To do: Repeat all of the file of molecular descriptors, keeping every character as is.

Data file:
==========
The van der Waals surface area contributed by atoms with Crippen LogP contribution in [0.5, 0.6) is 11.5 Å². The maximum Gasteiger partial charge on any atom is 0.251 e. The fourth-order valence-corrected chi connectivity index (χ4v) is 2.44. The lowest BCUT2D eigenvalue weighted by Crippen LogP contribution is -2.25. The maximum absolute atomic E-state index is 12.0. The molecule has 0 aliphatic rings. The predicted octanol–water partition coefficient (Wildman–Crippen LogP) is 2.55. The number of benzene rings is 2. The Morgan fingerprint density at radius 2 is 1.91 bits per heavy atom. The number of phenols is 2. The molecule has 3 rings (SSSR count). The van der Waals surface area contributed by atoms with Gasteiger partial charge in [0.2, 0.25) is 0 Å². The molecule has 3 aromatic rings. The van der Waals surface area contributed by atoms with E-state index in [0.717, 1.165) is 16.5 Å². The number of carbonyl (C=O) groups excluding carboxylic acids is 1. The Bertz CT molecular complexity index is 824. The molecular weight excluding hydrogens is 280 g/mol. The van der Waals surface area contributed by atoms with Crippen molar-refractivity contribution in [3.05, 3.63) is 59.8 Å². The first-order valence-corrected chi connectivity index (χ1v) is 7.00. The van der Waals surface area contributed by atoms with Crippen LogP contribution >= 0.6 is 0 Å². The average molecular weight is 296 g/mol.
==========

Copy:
The van der Waals surface area contributed by atoms with Crippen LogP contribution in [0.5, 0.6) is 11.5 Å². The maximum Gasteiger partial charge on any atom is 0.251 e. The fourth-order valence-corrected chi connectivity index (χ4v) is 2.44. The lowest BCUT2D eigenvalue weighted by Crippen LogP contribution is -2.25. The maximum absolute atomic E-state index is 12.0. The molecule has 0 aliphatic rings. The predicted octanol–water partition coefficient (Wildman–Crippen LogP) is 2.55. The number of benzene rings is 2. The Morgan fingerprint density at radius 2 is 1.91 bits per heavy atom. The number of phenols is 2. The molecule has 3 rings (SSSR count). The van der Waals surface area contributed by atoms with Gasteiger partial charge in [0.2, 0.25) is 0 Å². The molecule has 3 aromatic rings. The van der Waals surface area contributed by atoms with E-state index in [0.717, 1.165) is 16.5 Å². The number of carbonyl (C=O) groups excluding carboxylic acids is 1. The Bertz CT molecular complexity index is 824. The molecular weight excluding hydrogens is 280 g/mol. The van der Waals surface area contributed by atoms with Crippen molar-refractivity contribution in [3.05, 3.63) is 59.8 Å². The first-order valence-corrected chi connectivity index (χ1v) is 7.00. The van der Waals surface area contributed by atoms with Crippen LogP contribution >= 0.6 is 0 Å². The average molecular weight is 296 g/mol.